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Appearance A rectangular pastry with a white center and a dark brown layer of chocolate on top.
Difficulty 7/10 (0-Easiest)
Creator Guy de Mont-Villeir
Class Middle and Upper Classes
  • Éclair Pastery
    • ½ cup water
    • ½ cup milk
    • 8 tbsps unsalted butter
    • 1 tsp granulated sugar
    • ¼ tsp salt
    • 1 cup flour
    • 4 large eggs
  • Éclair Cream
    • 2 cups milk
    • ½ vanilla bean, split lengthwise and scraped (or 2 tsps vanilla extract)
    • ¾ cup granulated sugar
    • ¼ cup cornstarch
    • 1 pinch salt
    • 4 large egg yolks
    • 4 Tbsp unsalted butter at room temperature
  • Chocolate Glaze
    • ½ cup semi-sweet chocolate chips
    • ½ cup heavy whipping cream

The Éclair is a fine, often kept-cool pastry dessert native to Ithania. Originally developed by famed Ithanian chef Guy de Mont-Villeirs, the Éclair has since exploded into a dish accessible and eaten by the nobility, merchant and middle classes of the Regalian Empire and wider Aloria. Éclairs are oblong pastries filled with cream and a layer of chocolate on the top, and makes use of choux dough, a unique dough that rises thanks to moisture, not rising agents.


Éclairs are suspected to have been based off of earlier or cruder pastries enjoyed by the early Ithanian Ailor, likely themselves derived from Altalar desserts of a similar sort. After the Cataclysm and the official development of the Ithanian Culture, the Éclair was, for a long time, forgotten. Eventually, in around 140 AC, the Ithanian chef Guy de Mont-Villeirs either rediscovering the long neglected pastry, or adapted it from his existing knowledge into a dish to serve his mistress, the Ithanian Sovereign Dominique Victois Singerie Tomaise Looxois Lefeuronne. She deeply enjoyed them, and a decade later, when the Regalian Empire landed, the festivities around the signing of the deal of vassalage, she had them served to her guests and new partners in nationhood. The Regalians were also impressed by this dish, among others, and ultimately lured Guy to the Imperial Court in 162 AC to serve the Regalian Emperor Henri III and when he died, his son, Lilienmar III. Guy died in 172 AC, but his legacy lived on as the Éclair continued into the popularity it retains to this day. Many Ithanian sweet and bakery shops proudly make Éclairs of various types for eager, well paying customers, as do private chefs in serving many noble and aristocratic families across Aloria.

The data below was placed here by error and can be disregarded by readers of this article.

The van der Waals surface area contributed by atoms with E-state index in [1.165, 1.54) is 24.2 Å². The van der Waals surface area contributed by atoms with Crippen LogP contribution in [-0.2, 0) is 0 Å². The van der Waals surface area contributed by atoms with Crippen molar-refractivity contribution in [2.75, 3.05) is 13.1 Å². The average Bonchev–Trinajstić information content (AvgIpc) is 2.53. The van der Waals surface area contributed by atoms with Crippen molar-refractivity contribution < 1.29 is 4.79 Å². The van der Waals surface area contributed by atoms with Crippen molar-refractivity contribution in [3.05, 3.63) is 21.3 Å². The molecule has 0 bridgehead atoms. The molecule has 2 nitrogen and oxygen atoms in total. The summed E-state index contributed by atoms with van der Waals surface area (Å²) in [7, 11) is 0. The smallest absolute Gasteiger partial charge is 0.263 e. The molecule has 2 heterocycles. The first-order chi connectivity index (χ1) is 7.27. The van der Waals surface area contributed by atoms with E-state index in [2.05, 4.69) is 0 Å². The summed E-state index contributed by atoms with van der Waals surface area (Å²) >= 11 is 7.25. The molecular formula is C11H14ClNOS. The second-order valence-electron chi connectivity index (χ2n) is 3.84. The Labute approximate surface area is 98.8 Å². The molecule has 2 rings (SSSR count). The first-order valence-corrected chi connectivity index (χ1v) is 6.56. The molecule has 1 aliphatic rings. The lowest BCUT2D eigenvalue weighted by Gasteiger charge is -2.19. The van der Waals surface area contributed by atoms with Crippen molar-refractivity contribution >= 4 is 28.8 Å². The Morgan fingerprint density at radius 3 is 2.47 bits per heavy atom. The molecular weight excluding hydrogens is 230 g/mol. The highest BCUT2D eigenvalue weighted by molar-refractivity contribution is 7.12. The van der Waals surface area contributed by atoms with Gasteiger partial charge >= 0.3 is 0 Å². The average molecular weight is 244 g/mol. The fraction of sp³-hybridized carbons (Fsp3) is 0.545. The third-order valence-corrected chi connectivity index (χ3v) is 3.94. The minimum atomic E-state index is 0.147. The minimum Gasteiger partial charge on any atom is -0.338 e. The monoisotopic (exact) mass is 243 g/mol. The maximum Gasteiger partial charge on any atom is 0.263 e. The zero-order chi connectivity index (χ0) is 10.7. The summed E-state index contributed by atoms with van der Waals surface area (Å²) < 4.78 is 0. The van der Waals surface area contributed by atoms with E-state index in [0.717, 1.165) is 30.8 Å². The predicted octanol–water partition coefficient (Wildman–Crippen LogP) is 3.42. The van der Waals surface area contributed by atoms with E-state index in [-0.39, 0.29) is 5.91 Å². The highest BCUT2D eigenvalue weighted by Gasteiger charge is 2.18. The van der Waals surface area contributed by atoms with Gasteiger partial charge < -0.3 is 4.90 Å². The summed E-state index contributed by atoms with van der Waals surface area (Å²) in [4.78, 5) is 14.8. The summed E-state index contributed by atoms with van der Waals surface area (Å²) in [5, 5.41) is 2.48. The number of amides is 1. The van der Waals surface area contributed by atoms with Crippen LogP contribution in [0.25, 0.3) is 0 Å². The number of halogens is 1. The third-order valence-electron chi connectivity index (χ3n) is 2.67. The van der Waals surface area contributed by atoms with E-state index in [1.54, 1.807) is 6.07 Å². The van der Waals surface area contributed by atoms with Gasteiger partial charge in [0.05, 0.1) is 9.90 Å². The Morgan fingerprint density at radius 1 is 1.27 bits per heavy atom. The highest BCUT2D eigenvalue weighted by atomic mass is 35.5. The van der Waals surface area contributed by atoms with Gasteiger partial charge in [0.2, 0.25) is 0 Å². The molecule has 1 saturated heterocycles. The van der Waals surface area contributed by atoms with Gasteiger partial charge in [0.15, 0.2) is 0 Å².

Éclairs are made from three major parts; the choux dough used to form the shell, the cream filling, and then the chocolate glaze that goes on top. Some vary the appearance or flavoring for Éclairs, but for the sake of simplicity, this is the base version. To make the choux dough, the water, milk, butter, sugar, and salt must all be combined together and heated in a medium saucepan. Once these ingredients have been sufficiently blended and ultimately boiled, they should be removed from the heat with the flour mixed in afterward. Once the mixture is, again sufficiently blended, the pan should be put back over the heat and stirred for up to two minutes (though a minute and a half is the usual time). The substance should then be put into a large mixing bowl and vigorously beaten for around a minute, cooling it off. Then, one at a time, the eggs should be added as the beating continues until the dough is smooth and forms ribbons when pulled up. The dough should then be piped onto prepared baking trays, each strip measuring about 4 inches in length and equally spaced apart. They should then be baked at a high temperature for ten minutes, before reducing the temperature to a medium heat and continuing the baking for a further half-hour. They should then be removed and left to sit.